GHS cautions spiritualists, pastors to stop delivering babies at prayer camps

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Health Churches Deliveries
Health Churches Deliveries

The Ekumfi District Directorate of the Ghana Health Service (GHS), has cautioned religious institutions and spiritualists to desist from delivering babies at their prayer camps and shrines.

The directorate said when the practice is stopped, it will help safeguard the safety and well-being of both mother and child.

The act is said to be one of the factors in deprived rural communities contributing to high maternal, neonatal and child mortality rates affecting efforts by health officials and stakeholders in fighting deaths associated with pregnancy and childbirth.

The Directorate has, therefore, called on the leadership of religious institutions and spiritualists to advise and ensure such practitioners, especially the Twelve Apostles Church and African Faith Church to desist from delivering babies at their camps.

“Churches and spiritualists delivering babies is stifling moves by the GHS to attain zero maternal and infant deaths and there is the need to deal with it quickly,” it added.

Mr Martin Sumani Daanku, the Ekumfi District Health Director who made the call in an interview with the Ghana News Agency (GNA), said cultural and traditional beliefs surrounding pregnancy in Ghana contributed to the phenomenon.
He said some pregnant women seek help from pastors, spiritualist, and others instead of accessing healthcare for proper examination, early detection, and treatment if there was a problem.

The Ekumfi district had for some years recorded zero maternal and neonatal deaths because most critical pregnancy and delivery cases delayed at the camps and shrines before being referred to hospitals in other districts and due to complications because of late arrivals and some of them die at the referred facility.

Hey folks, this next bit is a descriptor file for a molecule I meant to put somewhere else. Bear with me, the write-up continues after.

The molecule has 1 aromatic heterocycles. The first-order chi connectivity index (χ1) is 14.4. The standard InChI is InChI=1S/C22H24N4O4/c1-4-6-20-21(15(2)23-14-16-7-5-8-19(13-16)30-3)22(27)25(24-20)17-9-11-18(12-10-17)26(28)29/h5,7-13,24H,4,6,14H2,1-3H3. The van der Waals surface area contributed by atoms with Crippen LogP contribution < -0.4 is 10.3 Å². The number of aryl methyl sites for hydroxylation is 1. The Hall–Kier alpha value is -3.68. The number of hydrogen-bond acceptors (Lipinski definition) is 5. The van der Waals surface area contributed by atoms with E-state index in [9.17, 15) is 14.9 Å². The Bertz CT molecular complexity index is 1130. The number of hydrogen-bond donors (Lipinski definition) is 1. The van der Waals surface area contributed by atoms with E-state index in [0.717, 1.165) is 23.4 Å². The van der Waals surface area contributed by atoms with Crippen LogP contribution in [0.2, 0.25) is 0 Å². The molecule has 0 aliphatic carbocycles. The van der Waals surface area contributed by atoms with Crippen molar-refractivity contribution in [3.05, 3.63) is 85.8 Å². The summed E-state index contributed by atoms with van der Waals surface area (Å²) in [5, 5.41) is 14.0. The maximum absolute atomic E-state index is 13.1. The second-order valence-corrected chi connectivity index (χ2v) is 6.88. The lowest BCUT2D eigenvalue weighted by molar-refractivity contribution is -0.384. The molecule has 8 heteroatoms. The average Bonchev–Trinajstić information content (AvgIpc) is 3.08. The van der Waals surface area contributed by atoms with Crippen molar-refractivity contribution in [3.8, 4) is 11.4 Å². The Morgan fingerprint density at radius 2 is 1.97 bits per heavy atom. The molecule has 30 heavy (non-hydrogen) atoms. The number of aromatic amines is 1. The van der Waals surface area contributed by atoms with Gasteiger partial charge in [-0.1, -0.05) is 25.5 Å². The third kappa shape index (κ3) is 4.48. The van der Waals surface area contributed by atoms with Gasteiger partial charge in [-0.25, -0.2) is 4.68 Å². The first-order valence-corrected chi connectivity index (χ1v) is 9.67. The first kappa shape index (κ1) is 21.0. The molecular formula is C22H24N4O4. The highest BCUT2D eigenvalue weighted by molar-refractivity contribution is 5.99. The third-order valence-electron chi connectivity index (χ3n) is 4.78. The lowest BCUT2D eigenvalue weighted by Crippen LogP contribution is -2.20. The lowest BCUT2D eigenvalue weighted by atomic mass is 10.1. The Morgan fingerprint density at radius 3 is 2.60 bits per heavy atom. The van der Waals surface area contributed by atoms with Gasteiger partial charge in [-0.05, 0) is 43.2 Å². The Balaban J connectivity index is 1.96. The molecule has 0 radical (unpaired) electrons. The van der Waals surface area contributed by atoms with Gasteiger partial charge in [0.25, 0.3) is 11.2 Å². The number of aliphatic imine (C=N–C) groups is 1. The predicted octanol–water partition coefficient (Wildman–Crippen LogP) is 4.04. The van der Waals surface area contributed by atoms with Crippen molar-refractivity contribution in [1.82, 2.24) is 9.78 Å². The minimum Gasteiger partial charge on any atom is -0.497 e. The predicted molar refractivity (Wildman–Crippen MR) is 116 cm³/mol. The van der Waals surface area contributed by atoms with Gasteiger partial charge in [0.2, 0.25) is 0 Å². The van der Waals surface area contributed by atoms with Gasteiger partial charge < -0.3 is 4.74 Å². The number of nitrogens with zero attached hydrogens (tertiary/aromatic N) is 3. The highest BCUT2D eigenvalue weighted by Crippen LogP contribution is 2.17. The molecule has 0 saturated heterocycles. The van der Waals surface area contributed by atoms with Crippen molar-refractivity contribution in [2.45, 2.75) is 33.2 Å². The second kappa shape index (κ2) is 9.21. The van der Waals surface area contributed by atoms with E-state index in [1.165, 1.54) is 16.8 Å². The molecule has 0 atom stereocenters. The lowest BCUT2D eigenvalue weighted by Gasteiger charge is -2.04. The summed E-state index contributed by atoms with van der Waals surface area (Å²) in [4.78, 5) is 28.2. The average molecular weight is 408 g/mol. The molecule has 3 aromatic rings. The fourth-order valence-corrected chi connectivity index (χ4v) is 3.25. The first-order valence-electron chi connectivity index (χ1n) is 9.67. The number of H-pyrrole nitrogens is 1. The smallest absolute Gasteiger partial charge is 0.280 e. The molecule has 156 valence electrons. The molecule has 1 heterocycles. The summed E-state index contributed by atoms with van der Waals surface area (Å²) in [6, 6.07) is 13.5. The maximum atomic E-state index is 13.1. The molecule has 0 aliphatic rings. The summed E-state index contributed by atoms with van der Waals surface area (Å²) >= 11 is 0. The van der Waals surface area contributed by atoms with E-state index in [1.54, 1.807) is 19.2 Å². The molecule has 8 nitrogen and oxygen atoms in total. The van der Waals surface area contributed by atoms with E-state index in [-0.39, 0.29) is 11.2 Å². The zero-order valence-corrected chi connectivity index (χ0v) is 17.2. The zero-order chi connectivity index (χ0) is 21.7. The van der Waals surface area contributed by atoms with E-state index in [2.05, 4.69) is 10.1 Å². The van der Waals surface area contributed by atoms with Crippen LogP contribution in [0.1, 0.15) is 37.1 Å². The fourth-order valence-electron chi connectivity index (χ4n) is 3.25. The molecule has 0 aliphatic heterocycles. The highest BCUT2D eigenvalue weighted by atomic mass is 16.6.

The district had seen an increase of home deliveries with low attendance of antenatal clinics, and this was affecting accurate data collection among others in the area.

Mr Daanku in this regard urged pregnant women to attend antenatal clinics and report early at health facilities for delivery to avoid complications.

He also appealed to the Government to construct an ultra-modern district hospital through the agenda 111 initiative to improve healthcare delivery in the district.

The Ekumfi district with a population of about 60,000 lacked improved health care facility which was affecting access to services, especially pregnant women, and children.

Services such as scan, laboratory tests, surgeries, specialized services and among others had to be transferred to neighboring hospitals in Mfantseman and Effutu Municipalities which tend to affect patients in need of emergency medical care and diagnostic services.

“Many residents are living with various illnesses because they do not have the money to travel for care at referral hospitals,” he noted.

“We have high vulnerability rate, therefore, when they are referred to hospitals for care, they are unable to go. But if we had our own district hospital, we could have handled the cases here,” he added.

The District Director said some Community-based Health Planning and Services (CHPS) compounds were assisting in delivering healthcare services in the area but needed much logistics to improve service delivery.

The goal three of the United Sustainable Development Goals (SDGs), he said, required member states to, among others, ensure timely access to primary healthcare by all at all levels by 2030.

Meanwhile, Mr David K Awusi, the Chief Executive Officer (CEO) of YoRI International, a Non-Governmental Organization (NGO) when contacted, expressed the NGO’s commitment to collaborate with the district health directorate under a project it was undertaking in rural communities to improve access to health care delivery in the Area.

The project dubbed: “Towards achieving Zero Newborn and Maternal Mortality in Grassroots Communities” with funding from the Otter per Mille of the Waldensian Church of Italy, would sensitise rural communities on antenatal care, newborn, child, and maternal health issues to ensure no woman died at childbirth.

The goal of the project is to “educate and sensitize 10,000 members and directly assist 90 pregnant women to deliver safely across eight endemic grassroots communities in Ghana by 2023”, he said.

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